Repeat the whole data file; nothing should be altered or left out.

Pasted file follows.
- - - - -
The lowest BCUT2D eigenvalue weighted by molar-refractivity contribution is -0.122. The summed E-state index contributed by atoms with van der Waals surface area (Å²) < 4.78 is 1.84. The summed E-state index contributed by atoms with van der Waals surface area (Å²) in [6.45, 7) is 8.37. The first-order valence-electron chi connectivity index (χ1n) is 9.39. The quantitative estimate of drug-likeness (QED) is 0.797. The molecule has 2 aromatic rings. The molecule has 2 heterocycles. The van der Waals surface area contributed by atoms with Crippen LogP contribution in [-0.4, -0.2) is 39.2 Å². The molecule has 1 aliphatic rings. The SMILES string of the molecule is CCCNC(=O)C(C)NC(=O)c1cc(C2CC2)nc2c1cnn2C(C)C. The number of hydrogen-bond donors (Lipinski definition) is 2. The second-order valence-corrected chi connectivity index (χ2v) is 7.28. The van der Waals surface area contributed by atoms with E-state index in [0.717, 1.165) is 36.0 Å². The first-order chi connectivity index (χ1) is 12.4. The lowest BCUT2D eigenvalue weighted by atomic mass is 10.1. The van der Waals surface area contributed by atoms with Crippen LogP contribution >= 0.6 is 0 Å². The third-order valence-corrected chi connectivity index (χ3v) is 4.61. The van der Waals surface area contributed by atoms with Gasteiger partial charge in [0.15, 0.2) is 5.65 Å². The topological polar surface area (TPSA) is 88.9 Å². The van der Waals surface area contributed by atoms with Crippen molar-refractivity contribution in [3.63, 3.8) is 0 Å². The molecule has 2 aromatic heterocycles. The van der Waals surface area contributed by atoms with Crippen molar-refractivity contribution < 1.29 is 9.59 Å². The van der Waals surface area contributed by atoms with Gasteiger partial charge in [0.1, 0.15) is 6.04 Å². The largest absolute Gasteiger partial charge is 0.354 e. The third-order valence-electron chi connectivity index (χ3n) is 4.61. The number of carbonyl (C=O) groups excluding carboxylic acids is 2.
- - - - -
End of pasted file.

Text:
The lowest BCUT2D eigenvalue weighted by molar-refractivity contribution is -0.122. The summed E-state index contributed by atoms with van der Waals surface area (Å²) < 4.78 is 1.84. The summed E-state index contributed by atoms with van der Waals surface area (Å²) in [6.45, 7) is 8.37. The first-order valence-electron chi connectivity index (χ1n) is 9.39. The quantitative estimate of drug-likeness (QED) is 0.797. The molecule has 2 aromatic rings. The molecule has 2 heterocycles. The van der Waals surface area contributed by atoms with Crippen LogP contribution in [-0.4, -0.2) is 39.2 Å². The molecule has 1 aliphatic rings. The SMILES string of the molecule is CCCNC(=O)C(C)NC(=O)c1cc(C2CC2)nc2c1cnn2C(C)C. The number of hydrogen-bond donors (Lipinski definition) is 2. The second-order valence-corrected chi connectivity index (χ2v) is 7.28. The van der Waals surface area contributed by atoms with E-state index in [0.717, 1.165) is 36.0 Å². The first-order chi connectivity index (χ1) is 12.4. The lowest BCUT2D eigenvalue weighted by atomic mass is 10.1. The van der Waals surface area contributed by atoms with Crippen LogP contribution >= 0.6 is 0 Å². The third-order valence-corrected chi connectivity index (χ3v) is 4.61. The van der Waals surface area contributed by atoms with Gasteiger partial charge in [0.15, 0.2) is 5.65 Å². The topological polar surface area (TPSA) is 88.9 Å². The van der Waals surface area contributed by atoms with Crippen molar-refractivity contribution in [3.63, 3.8) is 0 Å². The molecule has 2 aromatic heterocycles. The van der Waals surface area contributed by atoms with Crippen molar-refractivity contribution < 1.29 is 9.59 Å². The van der Waals surface area contributed by atoms with Gasteiger partial charge in [0.1, 0.15) is 6.04 Å². The largest absolute Gasteiger partial charge is 0.354 e. The third-order valence-electron chi connectivity index (χ3n) is 4.61. The number of carbonyl (C=O) groups excluding carboxylic acids is 2.